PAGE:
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Syktyvkar(sĭktĭfkär`), city (1989 pop. 232,000), capital of Komi Republic, NW European Russia, a port on the Sysola River near its entry into the Vychegda. Lumbering and the manufacture of wood products are the chief industries. Near Syktyvkar, on the Vychegda, is one of Russia's largest woodworking complexes. A settlement existed on the site of Syktyvkar by the late 16th cent. During the 17th and 18th cent. there was a flourishing grain and fur trade. The city, a center of Russian colonization in the late 18th and early 19th cent., was called Ust-Sysolsk until 1930.
(until 1930, Ust’-Sysol’sk), capital of the Komi Autonomous Soviet Socialist Republic. Landing of the Sysola River at its confluence with the Vychegda River. Terminus of the 96-km railroad spur from the city of Mikun’. Population, 152,000 (1975; 24,000 in 1939,69,000 in 1959, and 125,000 in 1970).
Syktyvkar existed as the pogost (small settlement with a church and cemetery) of Ust’-Sysol’sk as early as 1586. In the 17th and 18th centuries it was part of Iarensk District. Ust’-Sysol’sk became a city in 1780 and administrative center of Ust’-Sysol’sk District of Vologda Province in 1802. In the second half of the 19th century, it was a place of political exile, and in 1905 exiles formed an RSDLP group in the city. Soviet power was established on Dec. 19, 1917 (Jan. 1, 1918). In 1921, the Autonomous Oblast of Komi was formed, with Ust’-Sysol’sk as its administrative center. In 1936, Syktyvkar became the capital of the Komi ASSR. The poet I. A. Kuratov, the founder of Komi literature, lived and worked in Syktyvkar.
Sawmilling, woodworking, and paper production are the city’s leading industries. The 1960’s saw the establishment of a major lumber complex, designed to produce paper and cardboard as well, and of a plant producing hydrolyzing yeast. The city has a sawmilling and woodworking combine and a furniture factory. The metalworking industry is represented by a machine shop and a plant for shipbuilding and ship repair. Construction materials are produced, and the city also has light and food-processing industries, as seen in the clothing factories, a leather footwear combine, meat-packing and flour-milling combines, and a milk plant.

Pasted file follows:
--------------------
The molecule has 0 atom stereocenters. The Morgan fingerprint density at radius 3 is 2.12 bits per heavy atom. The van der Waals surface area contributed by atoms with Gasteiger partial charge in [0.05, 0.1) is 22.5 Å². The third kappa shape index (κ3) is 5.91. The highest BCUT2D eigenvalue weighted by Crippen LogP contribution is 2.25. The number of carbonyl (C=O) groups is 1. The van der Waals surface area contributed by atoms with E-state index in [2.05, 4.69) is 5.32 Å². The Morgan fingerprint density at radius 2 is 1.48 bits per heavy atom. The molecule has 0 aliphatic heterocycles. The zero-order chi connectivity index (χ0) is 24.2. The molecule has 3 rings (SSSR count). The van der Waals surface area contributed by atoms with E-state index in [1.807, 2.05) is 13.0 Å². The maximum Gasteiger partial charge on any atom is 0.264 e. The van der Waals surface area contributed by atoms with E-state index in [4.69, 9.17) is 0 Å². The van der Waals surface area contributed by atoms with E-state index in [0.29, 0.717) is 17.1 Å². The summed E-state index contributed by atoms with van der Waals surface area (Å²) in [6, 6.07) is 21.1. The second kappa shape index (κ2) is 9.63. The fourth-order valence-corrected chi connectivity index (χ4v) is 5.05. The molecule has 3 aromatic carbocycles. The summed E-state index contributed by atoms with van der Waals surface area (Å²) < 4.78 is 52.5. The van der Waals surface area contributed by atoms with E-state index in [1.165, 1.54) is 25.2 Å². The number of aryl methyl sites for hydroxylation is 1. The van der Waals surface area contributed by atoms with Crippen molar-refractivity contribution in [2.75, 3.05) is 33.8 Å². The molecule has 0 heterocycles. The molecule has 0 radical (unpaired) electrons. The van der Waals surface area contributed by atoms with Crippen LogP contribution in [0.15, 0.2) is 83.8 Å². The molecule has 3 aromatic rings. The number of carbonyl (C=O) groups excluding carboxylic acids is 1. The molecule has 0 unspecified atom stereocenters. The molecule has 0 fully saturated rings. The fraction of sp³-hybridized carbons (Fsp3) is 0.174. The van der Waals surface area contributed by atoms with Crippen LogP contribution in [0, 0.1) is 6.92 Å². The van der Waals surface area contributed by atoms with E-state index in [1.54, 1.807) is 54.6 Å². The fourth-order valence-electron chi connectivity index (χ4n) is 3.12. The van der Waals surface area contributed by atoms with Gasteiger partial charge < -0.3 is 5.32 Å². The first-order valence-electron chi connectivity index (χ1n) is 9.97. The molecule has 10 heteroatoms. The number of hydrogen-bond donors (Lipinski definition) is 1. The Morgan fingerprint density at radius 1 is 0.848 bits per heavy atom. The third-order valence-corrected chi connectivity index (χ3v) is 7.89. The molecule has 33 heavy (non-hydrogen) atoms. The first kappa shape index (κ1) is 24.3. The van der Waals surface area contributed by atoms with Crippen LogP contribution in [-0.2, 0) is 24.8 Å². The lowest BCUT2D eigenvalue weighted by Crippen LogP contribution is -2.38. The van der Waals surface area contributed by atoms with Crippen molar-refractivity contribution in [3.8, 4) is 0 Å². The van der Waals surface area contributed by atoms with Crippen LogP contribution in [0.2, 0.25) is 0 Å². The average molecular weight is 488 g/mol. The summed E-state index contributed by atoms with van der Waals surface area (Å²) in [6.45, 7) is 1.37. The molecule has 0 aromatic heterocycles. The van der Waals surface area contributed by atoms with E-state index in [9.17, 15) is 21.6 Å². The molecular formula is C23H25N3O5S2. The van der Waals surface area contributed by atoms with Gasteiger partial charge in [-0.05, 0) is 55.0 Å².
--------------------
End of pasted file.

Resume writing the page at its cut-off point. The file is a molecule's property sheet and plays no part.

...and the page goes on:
Syktyvkar extends along the Vychegda and Sysola rivers. The layout follows a radial pattern, with streets fanning out from a central point near the water. Buildings from the Soviet period include the pedagogical institute (1938, architect I. A. Minin), the Komi Branch of the Academy of Sciences of the USSR (1941, A. F. Zikeev), the buildings of the Ministry of Agriculture (1948, F. A. Tentiukova), the V. I. Lenin Republic Library (1958, F. A. Tentiukova), and the building of the oblast committee of the CPSU (1960, I. N. Kuskov and I. V. Parkhachev). Parks and small public gardens have also been built during the Soviet period. New housing has been added to the Ezhva residential district since 1960. There are monuments to V. I. Lenin (granite, 1967, L. E. Kerbel’), M. S. Babushkin (1941, N. Ia. Sarkisov), and to those who died for the Revolution (concrete, 1962, architect A. V. Kotrunov).
Syktyvkar’s educational and cultural institutions include the Komi Branch of the Academy of Sciences of the USSR, the University of Syktyvkar, a pedagogical institute, and a branch of the Leningrad Academy of Timber Technology. There are also technicums for the pulp and paper industry, Soviet trade, and cooperatives, as well as a medical school, two pedagogical colleges, a music school, and a cultural-educational school. The city also has music and drama theaters, an art museum, and a museum of local lore.
REFERENCESKuratov, P. A. Syktyvkar: Putevoditel’po gorody. Syktyvkar, 1969.
Putintsev, V. V. Syktyvkar: Puteshestvie v proshloe, nastoiashchee i budushchee. Syktyvkar, 1971.
Shishkin, N. I. Syktyvkar (Ekonomiko-geograficheskii ocherk). Syktyvkar, 1958.